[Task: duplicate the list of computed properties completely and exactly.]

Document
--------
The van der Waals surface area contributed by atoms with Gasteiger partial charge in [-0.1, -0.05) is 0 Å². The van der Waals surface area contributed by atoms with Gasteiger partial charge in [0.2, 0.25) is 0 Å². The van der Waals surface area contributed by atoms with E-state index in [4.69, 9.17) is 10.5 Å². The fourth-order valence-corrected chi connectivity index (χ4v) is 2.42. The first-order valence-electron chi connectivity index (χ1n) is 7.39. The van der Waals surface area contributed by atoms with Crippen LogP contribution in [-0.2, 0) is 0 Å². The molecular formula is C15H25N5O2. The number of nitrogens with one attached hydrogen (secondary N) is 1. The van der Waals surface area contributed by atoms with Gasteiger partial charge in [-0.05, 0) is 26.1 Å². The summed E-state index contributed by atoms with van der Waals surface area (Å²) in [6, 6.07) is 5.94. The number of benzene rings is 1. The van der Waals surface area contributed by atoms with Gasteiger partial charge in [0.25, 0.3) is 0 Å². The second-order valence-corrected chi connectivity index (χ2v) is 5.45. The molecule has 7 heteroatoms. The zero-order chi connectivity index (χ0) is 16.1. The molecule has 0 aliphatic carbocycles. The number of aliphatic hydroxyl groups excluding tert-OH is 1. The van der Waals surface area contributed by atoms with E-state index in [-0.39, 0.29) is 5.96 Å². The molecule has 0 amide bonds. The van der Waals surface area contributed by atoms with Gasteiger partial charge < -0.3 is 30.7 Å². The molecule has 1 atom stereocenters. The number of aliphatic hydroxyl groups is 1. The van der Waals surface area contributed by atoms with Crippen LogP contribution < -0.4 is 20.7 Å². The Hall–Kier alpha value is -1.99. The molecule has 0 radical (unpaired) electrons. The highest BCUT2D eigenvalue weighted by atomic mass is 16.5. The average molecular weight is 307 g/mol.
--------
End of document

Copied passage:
The van der Waals surface area contributed by atoms with Gasteiger partial charge in [-0.1, -0.05) is 0 Å². The van der Waals surface area contributed by atoms with Gasteiger partial charge in [0.2, 0.25) is 0 Å². The van der Waals surface area contributed by atoms with E-state index in [4.69, 9.17) is 10.5 Å². The fourth-order valence-corrected chi connectivity index (χ4v) is 2.42. The first-order valence-electron chi connectivity index (χ1n) is 7.39. The van der Waals surface area contributed by atoms with Crippen LogP contribution in [-0.2, 0) is 0 Å². The molecular formula is C15H25N5O2. The number of nitrogens with one attached hydrogen (secondary N) is 1. The van der Waals surface area contributed by atoms with Gasteiger partial charge in [-0.05, 0) is 26.1 Å². The summed E-state index contributed by atoms with van der Waals surface area (Å²) in [6, 6.07) is 5.94. The number of benzene rings is 1. The van der Waals surface area contributed by atoms with Gasteiger partial charge in [0.25, 0.3) is 0 Å². The second-order valence-corrected chi connectivity index (χ2v) is 5.45. The molecule has 7 heteroatoms. The zero-order chi connectivity index (χ0) is 16.1. The molecule has 0 aliphatic carbocycles. The number of aliphatic hydroxyl groups excluding tert-OH is 1. The van der Waals surface area contributed by atoms with E-state index in [-0.39, 0.29) is 5.96 Å². The molecule has 0 amide bonds. The van der Waals surface area contributed by atoms with Gasteiger partial charge < -0.3 is 30.7 Å². The molecule has 1 atom stereocenters. The number of aliphatic hydroxyl groups is 1. The van der Waals surface area contributed by atoms with Crippen LogP contribution < -0.4 is 20.7 Å². The Hall–Kier alpha value is -1.99. The molecule has 0 radical (unpaired) electrons. The highest BCUT2D eigenvalue weighted by atomic mass is 16.5. The average molecular weight is 307 g/mol.